Improving UHF reception can be a do-it-yourself job. Even if the work is given to a professional, the information in this guide will provide a better understanding of what is needed and what can be expected.

Poor Reception and Poor Antennas

If UHF reception in general is bad, how it's bad can help determine the problem. "Snow" is visual noise caused by a weak signal. poor antenna system, the set itself, or a combination of these. "Ghosts" or multiple images are caused by a signal arriving from two or more directions simultaneously reflected off buildings, trees and mountains. A good antenna system often solves these reception problems. An outdoor antenna is better than an indoor antenna. An indoor antenna is better than no antenna at all. If an outdoor antenna is needed for VHF, you'll almost certainly need an outdoor antenna for UHF. But if good VHF reception can be obtained with and indoor antenna, a loop or other UHF antenna on the set may also work.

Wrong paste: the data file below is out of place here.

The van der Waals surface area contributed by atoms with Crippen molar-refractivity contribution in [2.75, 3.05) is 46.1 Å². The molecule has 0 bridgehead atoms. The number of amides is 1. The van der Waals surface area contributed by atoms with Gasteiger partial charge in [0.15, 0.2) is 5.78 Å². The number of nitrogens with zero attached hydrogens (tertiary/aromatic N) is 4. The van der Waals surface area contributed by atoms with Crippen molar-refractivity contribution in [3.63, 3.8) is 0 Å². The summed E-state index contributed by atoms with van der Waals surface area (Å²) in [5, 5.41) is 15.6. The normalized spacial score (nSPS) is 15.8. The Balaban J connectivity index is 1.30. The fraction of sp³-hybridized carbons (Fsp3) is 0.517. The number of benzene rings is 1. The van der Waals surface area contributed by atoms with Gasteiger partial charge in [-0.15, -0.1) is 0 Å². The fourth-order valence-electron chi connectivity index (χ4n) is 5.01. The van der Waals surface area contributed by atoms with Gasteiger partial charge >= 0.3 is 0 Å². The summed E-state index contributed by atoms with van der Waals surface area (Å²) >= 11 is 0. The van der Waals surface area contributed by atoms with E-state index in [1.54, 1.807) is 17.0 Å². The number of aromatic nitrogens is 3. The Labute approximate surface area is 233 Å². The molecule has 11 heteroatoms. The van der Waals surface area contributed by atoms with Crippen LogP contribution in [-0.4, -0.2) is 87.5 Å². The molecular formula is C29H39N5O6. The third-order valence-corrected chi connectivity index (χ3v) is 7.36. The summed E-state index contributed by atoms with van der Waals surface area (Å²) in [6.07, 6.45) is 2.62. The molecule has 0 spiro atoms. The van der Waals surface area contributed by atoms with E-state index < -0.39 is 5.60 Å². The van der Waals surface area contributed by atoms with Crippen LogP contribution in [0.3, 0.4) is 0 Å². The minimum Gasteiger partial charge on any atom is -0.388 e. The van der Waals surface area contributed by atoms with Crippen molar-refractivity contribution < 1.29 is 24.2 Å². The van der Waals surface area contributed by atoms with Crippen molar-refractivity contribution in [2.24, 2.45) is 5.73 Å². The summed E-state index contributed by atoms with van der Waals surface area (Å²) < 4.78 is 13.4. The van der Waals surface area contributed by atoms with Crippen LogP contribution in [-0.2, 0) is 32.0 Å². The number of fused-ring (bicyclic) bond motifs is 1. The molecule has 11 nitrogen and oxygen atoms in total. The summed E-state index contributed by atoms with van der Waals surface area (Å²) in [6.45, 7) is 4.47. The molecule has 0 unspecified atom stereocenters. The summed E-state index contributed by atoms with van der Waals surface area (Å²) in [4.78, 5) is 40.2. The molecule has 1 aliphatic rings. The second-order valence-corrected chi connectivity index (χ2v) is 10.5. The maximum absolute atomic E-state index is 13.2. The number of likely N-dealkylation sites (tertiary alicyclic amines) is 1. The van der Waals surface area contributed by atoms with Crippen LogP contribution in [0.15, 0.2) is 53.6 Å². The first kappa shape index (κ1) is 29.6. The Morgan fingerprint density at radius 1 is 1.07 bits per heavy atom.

Indoor antennas

All indoor antennas can be adversely affected by the walls of a house, inadequate height, and by movement of people in the room-as may be noticed with VHF "rabbit ears." Loop or single bow tie UHF antennas are usually not satisfactory. They are difficult to adjust for maximum signal pick up or for elimination of ghosts. Be sure their lugs are secure to the UHF antenna terminals on the back of the set. The indoor combination VHF/UHF antenna has a multi-position switch to get the best picture. As a rule, this type of antenna is not good for UHF. The rod antenna, or "monopole," is a VHF/UHF antenna found on some portable sets, Normally UHF reception is poor, but can be enhanced when the rod is telescoped to its smaller size. Two-bay bow tie pic

The best indoor antenna

If an indoor UHF antenna must be used, the two-bay bow tie with a reflector screen (pictured) is the best choice. But, keep in mind, outdoor antennas are always better than indoor antennas. Make sure the antenna wires are connected to the UHF terminals on the back of the TV set.